Although he's sometimes most proud of being a jock, 38-year-old Queens, N.Y., native Mike Repole can also brag about his entrepreneurial prowess. As the co-founder of Glacéau, the successful maker of Vitaminwater, he's guided the private drinkmaker (which also produces Fruitwater and electrolyte-enhanced Smartwater) to sales that are expected to surpass $1 billion soon. The company is so hot, Coca-Cola scooped it up this spring for a reported $4.1 billion. Not bad for a guy who set out to make his living on the court, not in the boardroom.

MF: How'd the idea for Vitaminwater come about?

MR: I'm an avid basketball player—my dream growing up was to coach the St. John's basketball team. My business partner plays tennis. We were looking for something that met our needs. Vitaminwater is something new—water with nutrients. It's not a sports drink, it's not a water; it's a lifestyle brand. You drink what your body needs.

You really did create a whole new type of product. How do you convince consumers to drink something new?

It was tough just trying to convince family members. [Laughs] Eight years ago, when we told people we had a new product called Vitamin- water, they looked at us like we were speaking a different language. We had to explain the product constantly to get people to try it.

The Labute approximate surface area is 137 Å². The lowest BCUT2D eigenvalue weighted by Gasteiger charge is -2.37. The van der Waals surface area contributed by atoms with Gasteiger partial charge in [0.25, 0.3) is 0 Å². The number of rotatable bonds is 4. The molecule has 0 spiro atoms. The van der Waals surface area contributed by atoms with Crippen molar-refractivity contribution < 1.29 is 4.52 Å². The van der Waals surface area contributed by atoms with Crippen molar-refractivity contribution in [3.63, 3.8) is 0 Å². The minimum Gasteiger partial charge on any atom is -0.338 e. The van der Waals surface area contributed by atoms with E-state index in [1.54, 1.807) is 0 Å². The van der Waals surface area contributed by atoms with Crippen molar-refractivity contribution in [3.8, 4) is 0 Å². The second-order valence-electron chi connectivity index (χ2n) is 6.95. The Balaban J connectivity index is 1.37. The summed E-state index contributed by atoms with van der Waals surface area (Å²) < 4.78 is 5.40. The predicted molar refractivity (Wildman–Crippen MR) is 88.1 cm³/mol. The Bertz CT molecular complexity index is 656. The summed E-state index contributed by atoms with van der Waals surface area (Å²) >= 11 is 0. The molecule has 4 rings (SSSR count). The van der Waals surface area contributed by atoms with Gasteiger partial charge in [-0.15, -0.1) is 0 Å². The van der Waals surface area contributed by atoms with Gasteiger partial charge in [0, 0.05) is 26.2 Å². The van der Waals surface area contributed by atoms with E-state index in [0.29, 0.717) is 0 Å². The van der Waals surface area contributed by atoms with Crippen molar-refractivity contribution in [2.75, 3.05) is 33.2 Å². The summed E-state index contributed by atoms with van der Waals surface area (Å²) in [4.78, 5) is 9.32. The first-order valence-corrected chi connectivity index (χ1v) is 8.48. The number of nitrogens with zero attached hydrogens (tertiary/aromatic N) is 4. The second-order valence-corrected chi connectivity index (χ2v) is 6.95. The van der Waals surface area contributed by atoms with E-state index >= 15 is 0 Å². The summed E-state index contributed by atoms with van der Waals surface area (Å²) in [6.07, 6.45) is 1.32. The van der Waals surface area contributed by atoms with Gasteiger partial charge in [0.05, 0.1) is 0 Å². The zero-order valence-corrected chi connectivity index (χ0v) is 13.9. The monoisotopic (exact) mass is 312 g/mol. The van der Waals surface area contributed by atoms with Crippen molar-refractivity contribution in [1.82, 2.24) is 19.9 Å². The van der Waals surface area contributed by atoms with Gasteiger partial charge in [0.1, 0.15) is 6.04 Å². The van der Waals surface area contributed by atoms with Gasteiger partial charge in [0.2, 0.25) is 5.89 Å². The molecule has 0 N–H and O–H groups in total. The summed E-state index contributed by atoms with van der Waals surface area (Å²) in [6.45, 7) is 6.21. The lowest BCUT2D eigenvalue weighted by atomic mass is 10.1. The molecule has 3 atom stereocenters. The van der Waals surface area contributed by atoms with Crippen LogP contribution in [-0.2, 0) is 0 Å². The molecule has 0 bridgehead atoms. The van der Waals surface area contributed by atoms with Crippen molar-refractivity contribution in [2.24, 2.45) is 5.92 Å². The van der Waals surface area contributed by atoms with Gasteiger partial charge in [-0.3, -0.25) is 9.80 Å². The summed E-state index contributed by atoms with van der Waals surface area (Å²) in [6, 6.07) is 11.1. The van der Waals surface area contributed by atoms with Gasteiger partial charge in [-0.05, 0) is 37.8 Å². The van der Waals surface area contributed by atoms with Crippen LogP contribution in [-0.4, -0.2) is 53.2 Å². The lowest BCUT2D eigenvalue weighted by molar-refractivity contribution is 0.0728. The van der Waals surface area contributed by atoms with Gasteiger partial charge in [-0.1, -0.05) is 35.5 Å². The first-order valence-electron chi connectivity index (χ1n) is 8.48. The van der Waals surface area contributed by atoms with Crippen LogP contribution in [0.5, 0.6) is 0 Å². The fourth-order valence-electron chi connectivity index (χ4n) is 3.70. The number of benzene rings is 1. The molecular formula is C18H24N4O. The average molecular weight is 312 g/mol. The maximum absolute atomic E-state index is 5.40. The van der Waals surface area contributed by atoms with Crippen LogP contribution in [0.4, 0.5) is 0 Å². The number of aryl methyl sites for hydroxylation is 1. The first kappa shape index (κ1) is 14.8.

Does loving sports make you a better manager?

I don't like the word manager. I like the word coach. I always tell my team, “Don't manage—coach.” The goal of a coach is to make your players or employees better at what they do. Really, what's the difference between a major com- pany and a sports franchise? In both cases, the team with the best players usually wins.

How do you manage to stay fit?

We built a basketball court at our headquarters, so I play out there every day. In the winter, I play indoors. On the court, there are no organizational charts. I expect everyone to play to win. Foul me. Talk trash. If you're willing to foul the president of the company on the court, that means you are not going to be intimidated by anything in the business world.

Describe your dream employee.

When I hire people, I look for individuals who have passion and are competitive. The most competitive often have played high school or college sports, run marathons, or somehow made working out intensively part of their lives. During job interviews, I always ask people if they are a sore loser. If they say yes, they are more likely to get the job, because to love to win you have to have passion and competitiveness. I never did get to coach St. John's, but I tell myself I did get the head coaching job at Glacéau.

So, be honest, are you a sore loser?

I am the biggest sore loser you'll meet. [Laughs] In business, they tell you to spend time with people smarter than you are if you want to be successful. Well, if you want to be a better ballplayer, go up against more talented players. I am 38 and I play with twenty-somethings. I hold my own. They just recover a little faster than I do. [Laughs] Repole shows off his moves on the company's private court.